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Happiness is a warm gun

Months before I arrived in Los Angeles this past December, my friend Robert Avrech told me, “When you come to LA, I will take you shooting.” Robert, an Orthodox Jew and veteran of the Yom Kippur War, has written about what Jewish law says about private ownership of guns, and has taught his wife and daughters how to load, unload, and shoot various guns. Could I have had a better teacher for my first time shooting?

And yes, that is right: Despite being born and raised in the USA, I had never touched a gun until my recent visit to LA. I was raised not to respect the power of firearms, but to fear them. I was raised to believe that the responsibility for personal defense lies not with the individual, but with the state. I was raised to believe a lot of wrongheaded, backward things about guns and what the US constitution says about them.

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Our shooting expedition took place at the LA Gun Club, in a not-so-nice area of Los Angeles. Robert, who is a screenwriter and producer as well as a publisher, told me that if one ever sees a shooting range scene in a film, it was most likely shot at the LA Gun Club. The place itself is impressively stocked with a wide range of rental guns, ammunition, targets, t-shirts, and all the other accessories that a gun owner could want.

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Of course, the clientele was made up of your typical right-wing gun nuts.

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As Robert explained to me, Asians in LA realise more than most the necessity of being proficient shooters, as they are one of the most besieged communities and amongst the very first targets whenever a riot breaks out.

In case you cannot tell, I really enjoyed my first time shooting. I found the Springfield a bit too powerful for my girly arms, but the ‘cowboy gun’ – a Ruger – was very much to my liking. It was easy to load, a breeze to unload, and very fun to use.

I have a lot more training to undergo before I am a confident shooter. Alas, it looks like I will not be taking that training in London – or anywhere else in Britain – anytime soon. And with the regulations that the legislature insists on piling upon American gunowners, I would advise US-based readers to exercise their freedom to bear arms while they still can.

19 comments to Happiness is a warm gun

  • BlogBis

    A warm gun means not only happiness, it also means freedom and the right of self defense.
    May be it´s for all that meanings that leftists governmets all over the globe are willing to grab private arms.

    Down here in my country the private ownership of firearms is being questioned, so questioning the exercise of basic civil (and human rights)

    About this issue (link (Link), About politics (Link)in Argentina

  • Richard

    Silly fixation with guns on this website.

  • Andy

    On a related note, apparently it’s OK to take out a burglar, according to the always accurate Sun:
    Licensed to kill a burglar

  • Would-be expat

    Silly fixation with guns on this website

    Another oblivious Brit harumphing while violent crime grows yearly and, since the handgun ban, even gun crimes are on the increase in the UK. I want to get out and leave this stinking island to Richard.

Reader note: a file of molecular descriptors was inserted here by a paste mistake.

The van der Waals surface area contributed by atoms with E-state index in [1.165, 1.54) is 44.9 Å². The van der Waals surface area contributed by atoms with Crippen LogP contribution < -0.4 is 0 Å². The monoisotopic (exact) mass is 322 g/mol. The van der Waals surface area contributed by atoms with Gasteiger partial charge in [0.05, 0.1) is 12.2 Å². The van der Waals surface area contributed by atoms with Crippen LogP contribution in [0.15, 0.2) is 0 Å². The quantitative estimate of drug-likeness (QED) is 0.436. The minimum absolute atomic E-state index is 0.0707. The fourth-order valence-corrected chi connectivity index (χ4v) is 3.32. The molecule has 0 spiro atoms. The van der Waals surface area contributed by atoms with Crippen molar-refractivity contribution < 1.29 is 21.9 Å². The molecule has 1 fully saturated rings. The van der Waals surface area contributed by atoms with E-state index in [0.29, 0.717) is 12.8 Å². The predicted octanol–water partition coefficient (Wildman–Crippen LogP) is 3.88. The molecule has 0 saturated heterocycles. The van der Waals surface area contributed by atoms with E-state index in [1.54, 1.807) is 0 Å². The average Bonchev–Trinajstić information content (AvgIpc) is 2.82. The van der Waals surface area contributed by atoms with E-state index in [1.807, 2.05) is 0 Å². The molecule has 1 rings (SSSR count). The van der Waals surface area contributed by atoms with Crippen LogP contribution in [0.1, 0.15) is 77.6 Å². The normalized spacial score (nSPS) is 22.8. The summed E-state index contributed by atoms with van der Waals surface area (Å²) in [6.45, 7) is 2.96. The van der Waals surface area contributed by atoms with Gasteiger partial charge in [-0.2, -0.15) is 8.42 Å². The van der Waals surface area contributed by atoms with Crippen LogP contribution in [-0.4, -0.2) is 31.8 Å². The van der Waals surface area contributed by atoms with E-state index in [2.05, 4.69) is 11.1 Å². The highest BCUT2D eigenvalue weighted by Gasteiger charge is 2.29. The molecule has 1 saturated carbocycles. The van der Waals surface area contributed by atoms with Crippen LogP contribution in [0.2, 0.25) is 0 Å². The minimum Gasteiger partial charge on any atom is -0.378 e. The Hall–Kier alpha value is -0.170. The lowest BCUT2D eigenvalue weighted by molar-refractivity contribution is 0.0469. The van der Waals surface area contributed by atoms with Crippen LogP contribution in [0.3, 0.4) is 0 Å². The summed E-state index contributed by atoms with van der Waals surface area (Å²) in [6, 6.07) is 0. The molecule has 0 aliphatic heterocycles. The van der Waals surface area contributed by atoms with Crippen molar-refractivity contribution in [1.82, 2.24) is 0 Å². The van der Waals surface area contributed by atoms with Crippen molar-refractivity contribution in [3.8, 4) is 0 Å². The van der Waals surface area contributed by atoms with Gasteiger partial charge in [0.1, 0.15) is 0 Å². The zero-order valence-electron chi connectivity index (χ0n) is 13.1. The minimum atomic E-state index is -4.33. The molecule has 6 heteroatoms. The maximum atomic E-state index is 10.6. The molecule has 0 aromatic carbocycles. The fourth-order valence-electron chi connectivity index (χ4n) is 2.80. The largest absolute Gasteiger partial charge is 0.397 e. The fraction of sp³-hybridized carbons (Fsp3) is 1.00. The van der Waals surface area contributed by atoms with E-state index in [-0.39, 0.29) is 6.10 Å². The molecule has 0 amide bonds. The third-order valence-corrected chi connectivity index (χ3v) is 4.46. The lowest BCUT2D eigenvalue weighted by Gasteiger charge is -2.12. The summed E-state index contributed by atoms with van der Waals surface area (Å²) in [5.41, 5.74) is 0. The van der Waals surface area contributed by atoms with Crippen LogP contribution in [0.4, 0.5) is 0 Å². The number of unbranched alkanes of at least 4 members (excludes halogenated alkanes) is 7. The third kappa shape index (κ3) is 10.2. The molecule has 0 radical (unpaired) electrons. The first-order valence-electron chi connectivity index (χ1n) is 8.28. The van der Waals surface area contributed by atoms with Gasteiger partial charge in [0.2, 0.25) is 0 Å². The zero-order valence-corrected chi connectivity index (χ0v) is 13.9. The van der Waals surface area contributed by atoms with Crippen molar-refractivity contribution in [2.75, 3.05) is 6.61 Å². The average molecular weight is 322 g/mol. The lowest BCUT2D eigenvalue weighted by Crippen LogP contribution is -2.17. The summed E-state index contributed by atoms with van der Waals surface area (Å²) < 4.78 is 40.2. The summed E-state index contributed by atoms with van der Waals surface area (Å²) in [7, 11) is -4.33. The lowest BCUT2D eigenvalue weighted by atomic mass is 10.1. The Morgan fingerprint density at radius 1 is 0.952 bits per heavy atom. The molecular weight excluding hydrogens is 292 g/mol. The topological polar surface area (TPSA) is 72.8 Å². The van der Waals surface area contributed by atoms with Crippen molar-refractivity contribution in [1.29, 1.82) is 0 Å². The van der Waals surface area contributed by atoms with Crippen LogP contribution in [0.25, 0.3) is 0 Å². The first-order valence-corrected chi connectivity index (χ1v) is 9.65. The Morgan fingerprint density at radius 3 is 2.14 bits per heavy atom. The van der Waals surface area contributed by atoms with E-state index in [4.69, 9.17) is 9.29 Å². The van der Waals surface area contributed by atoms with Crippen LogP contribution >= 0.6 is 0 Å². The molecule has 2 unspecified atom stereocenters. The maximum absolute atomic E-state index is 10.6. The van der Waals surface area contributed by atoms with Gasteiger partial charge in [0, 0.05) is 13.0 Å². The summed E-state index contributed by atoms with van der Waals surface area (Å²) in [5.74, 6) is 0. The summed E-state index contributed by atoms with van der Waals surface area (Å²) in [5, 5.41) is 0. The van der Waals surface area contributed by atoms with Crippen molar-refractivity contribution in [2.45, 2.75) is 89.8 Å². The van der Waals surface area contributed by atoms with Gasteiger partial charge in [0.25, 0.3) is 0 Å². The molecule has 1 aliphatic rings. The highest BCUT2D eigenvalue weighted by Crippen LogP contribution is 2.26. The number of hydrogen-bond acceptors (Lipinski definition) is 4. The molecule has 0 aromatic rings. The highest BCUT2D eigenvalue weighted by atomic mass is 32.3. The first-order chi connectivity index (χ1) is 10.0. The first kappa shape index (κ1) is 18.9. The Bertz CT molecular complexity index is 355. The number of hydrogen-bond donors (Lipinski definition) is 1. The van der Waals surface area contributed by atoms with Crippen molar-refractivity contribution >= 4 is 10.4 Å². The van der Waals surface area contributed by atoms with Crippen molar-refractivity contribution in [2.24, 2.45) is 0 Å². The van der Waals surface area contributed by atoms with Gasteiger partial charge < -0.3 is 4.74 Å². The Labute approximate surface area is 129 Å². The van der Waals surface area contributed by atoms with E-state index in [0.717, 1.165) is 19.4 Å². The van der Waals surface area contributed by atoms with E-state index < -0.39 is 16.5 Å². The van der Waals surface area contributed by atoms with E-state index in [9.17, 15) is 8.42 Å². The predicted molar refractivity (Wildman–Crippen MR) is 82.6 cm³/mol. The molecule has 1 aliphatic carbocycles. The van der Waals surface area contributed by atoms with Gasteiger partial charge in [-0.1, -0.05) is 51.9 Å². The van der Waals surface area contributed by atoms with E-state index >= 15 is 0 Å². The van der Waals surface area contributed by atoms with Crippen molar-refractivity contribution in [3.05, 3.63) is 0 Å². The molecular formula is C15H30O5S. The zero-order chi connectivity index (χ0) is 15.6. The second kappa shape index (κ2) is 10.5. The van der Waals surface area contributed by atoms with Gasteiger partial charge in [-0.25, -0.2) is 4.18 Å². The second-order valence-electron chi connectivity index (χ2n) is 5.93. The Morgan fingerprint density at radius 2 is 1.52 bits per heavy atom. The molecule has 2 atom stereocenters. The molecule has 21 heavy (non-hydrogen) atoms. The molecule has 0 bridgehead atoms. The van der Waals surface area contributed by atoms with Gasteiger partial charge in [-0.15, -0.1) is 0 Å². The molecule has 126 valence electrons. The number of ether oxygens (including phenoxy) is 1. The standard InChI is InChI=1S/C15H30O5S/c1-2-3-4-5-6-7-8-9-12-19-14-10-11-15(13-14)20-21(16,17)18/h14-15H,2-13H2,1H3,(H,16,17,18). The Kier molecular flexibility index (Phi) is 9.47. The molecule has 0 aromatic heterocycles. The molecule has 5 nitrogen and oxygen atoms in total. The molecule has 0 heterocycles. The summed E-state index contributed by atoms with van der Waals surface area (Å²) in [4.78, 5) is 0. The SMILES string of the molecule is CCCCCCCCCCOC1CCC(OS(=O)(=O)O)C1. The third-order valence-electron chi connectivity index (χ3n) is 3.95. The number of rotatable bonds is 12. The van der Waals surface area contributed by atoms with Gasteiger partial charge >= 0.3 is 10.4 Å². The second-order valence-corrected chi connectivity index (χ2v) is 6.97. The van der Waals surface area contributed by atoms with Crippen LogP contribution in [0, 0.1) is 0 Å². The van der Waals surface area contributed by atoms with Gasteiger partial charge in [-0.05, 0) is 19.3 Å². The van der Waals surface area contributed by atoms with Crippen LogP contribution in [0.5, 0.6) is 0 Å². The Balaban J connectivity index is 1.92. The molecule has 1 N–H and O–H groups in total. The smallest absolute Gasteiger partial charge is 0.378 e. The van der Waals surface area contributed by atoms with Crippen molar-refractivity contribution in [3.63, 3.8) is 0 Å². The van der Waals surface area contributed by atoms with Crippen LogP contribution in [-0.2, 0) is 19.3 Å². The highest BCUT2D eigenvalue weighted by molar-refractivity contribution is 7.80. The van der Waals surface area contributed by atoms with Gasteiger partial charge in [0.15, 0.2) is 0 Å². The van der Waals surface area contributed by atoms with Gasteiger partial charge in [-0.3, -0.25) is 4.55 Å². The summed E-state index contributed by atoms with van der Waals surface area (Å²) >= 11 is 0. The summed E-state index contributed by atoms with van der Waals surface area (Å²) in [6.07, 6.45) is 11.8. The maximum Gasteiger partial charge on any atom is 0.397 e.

• BlogBis

    I´ve just read Richard’s comment up here, and just want to make one point clear.
    When your life and property are in jeopardy by always growing criminal threats, when you learn the hard way that the state is not your friend, then you know that guns are not a silly fixation.

  • Richard

    Would-be expat

    Made the leap already mate. Plently of nice places in the world minus guns and I’m in one now.

    No return to Blighty for me.

  • JSinAZ

    Plently of nice places in the world minus guns and I’m in one now.

    That is silly. How could you possibly know if your new location is “minus guns”? The laws on the books? Crime statistics?

    If it is the former, GB should be a peaceful haven, with an ever-decreasing rate of armed robbery and homicide.

    Is it the latter? My location in the states allows unlicensed open carry by eligible citizens (and concealed carry by licensed owners), and has some of the lowest armed robbery and homicide rates in the country. We also have an extremely high rate of personal firearms ownership.

    Yes, some turn weapons into fetish items. Some also turn them into animate creatures, infecting all around them with murderous intent. This site does neither, instead preferring to concentrate on non-trivial matter of personal liberty and the protection thereof.

  • Hooray: the Sun has said something accurate and helpful, perhaps for the first time in its history…

    Richard could be on a desert island I suppose – although even then there might still be a cache of pirate guns buried under the beach.

  • Della

    Happiness is a warm gun? …But only if you are a nutter.

    Guns may have some legitimite uses, but for goodness sake don’t fetishise them.

  • Its a line from a beatles song, and a pervasive cultural reference, but that is neither here nor there.

    I will say this right now, you can’t be a libertarian and not believe in private firearms ownership.

    If you think the state should have the right to ban arms, then you agree that you are not responsible for yourself, and for your own safety.

    Even if you dont want to own guns yourself, being against private gun ownership is the ultimate exoression of statis philosophy.

    Oh, and since Kim is too sick to comment, I shall do the happy ak-47 dance of joy for him, as another person finds out what it really means to be free.

  • Andy Mo

    “I will say this right now, you can’t be a libertarian and not believe in private firearms ownership”

    I will say this right now, you can’t be a libertarian and not believe in private flamethrower ownership.